To think people were worried that Sysinternals would stop developing its great freeware applications after Microsoft...
acquired them. The pace of development for new projects might have slowed, but my suspicions that they've been planning some terrific new tools have been confirmed.
To this end, we now have Active Directory Explorer 1.0, courtesy of Mark Russinovich and Bryce Cogswell, the original founders of Sysinternals. Active Directory Explorer is exactly what it sounds like: a tool for exploring an Active Directory database, reading values, searching for objects, making changes, bookmarking commonly-referred-to locations and more.
By default Active Director Explorer will attempt to connect to whatever is the default domain for the current running user account. It might take a few seconds for the program to load up everything, so be patient. Likewise, if you expand an item that has a lot of children (say, the schema for your domain), the program will not give you immediate feedback. In such cases, the icon for the item you're expanding will have an hourglass superimposed on it.
Connections to different domains can be saved and re-used, although passwords aren't cached (for the sake of security). While you're exploring, the full path of whichever part of Active Directory you're currently exploring is always listed at the top of the window and can be selected and copied out for easy reference. Searches can be saved and re-used for later as well.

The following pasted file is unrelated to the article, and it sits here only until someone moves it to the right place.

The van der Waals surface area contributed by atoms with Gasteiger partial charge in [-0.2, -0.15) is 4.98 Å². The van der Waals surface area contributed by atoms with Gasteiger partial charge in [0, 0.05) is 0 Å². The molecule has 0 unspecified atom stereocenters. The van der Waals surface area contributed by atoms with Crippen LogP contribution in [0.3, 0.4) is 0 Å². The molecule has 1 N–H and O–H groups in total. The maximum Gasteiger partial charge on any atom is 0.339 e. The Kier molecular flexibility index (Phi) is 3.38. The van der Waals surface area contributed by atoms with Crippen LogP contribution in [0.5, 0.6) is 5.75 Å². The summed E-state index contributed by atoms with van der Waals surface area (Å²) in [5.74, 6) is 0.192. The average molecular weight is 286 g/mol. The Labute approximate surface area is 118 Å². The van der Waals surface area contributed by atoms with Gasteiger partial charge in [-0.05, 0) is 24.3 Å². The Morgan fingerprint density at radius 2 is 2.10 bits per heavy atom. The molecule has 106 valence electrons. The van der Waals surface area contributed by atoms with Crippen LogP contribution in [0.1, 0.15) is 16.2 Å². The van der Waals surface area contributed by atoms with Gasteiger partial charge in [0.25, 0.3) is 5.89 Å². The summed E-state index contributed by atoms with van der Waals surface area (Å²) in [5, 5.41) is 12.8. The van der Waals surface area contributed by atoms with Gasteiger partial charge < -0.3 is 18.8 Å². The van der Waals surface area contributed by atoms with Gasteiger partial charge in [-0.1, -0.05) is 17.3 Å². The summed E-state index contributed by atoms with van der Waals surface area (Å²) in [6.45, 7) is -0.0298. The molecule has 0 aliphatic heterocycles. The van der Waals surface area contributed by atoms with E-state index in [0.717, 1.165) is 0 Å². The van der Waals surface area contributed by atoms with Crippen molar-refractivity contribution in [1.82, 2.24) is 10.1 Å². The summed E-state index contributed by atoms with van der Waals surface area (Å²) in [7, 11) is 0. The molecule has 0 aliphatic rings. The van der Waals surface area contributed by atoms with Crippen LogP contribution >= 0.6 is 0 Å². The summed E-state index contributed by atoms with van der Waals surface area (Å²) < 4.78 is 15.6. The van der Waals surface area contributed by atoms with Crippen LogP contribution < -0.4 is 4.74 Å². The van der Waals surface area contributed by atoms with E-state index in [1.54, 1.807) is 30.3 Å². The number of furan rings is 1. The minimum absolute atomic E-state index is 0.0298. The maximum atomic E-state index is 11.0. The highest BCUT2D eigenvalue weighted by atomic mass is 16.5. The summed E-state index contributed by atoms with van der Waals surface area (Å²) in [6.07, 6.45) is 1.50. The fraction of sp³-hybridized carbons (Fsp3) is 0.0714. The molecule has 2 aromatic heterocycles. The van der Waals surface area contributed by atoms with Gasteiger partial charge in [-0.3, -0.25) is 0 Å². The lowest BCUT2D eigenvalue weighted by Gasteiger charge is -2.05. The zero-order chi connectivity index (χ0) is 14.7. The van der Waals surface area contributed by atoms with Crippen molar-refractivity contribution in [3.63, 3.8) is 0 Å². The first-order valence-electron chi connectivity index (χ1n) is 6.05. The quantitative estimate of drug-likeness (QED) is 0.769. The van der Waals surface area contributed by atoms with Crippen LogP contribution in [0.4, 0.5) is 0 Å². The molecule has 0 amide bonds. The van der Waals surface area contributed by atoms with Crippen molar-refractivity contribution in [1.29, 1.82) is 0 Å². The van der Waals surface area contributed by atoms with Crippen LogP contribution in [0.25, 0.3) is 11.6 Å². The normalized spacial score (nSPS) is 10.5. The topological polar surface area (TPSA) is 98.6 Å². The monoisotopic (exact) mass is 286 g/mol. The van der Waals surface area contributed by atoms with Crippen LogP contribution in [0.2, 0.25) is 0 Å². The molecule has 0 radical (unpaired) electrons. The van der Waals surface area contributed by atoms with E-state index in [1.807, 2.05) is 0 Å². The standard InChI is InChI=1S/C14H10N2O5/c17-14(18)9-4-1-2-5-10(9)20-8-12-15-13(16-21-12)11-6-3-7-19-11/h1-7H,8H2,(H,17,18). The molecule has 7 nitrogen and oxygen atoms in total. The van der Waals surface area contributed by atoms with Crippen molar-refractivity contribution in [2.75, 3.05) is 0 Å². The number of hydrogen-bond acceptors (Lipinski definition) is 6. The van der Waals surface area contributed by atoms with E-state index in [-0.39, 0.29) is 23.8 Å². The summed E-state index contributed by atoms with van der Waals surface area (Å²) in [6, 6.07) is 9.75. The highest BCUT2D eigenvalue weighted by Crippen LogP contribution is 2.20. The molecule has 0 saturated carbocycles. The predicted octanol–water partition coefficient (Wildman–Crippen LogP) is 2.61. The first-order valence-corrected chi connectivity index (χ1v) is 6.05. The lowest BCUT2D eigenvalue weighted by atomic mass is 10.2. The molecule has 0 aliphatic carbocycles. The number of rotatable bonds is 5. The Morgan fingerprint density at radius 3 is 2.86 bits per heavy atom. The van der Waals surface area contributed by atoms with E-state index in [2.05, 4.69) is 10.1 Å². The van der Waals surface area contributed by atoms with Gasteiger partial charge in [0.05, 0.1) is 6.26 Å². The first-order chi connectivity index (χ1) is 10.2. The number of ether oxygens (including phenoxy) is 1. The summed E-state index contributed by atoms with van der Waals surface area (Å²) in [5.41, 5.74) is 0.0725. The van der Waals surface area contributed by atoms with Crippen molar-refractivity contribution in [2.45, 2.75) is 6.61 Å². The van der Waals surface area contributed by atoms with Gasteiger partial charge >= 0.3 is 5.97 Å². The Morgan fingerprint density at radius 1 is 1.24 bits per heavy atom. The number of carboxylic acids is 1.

One powerful function is the ability to save snapshots of an Active Directory database into a file, so they can be browsed offline. Multiple snapshots can be compared to see what's changed, including permissions settings.
Note: You cannot merge the contents of a snapshot back into Active Directory, but this probably wouldn't be a good idea under any circumstances. If you're worried about the strain imposed on the domain controller (or your network) by taking a snapshot of the entire Active Directory repository, you can modulate the program's scanning speed to keep down the impact of the scan.
Perhaps best of all, the program requires no installation. It will run from most anywhere, so it can be included on your favorite tool CD or Flash drive.
About the author: Serdar Yegulalp is editor of the Windows Insight, (formerly the Windows Power Users Newsletter), a blog site devoted to hints, tips, tricks and news for users and administrators of Windows NT, Windows 2000, Windows XP, Windows Server 2003 and Vista. He has more than 12 years of Windows experience under his belt, and contributes regularly to SearchWinComputing.com and SearchSQLServer.com.
More information on this topic: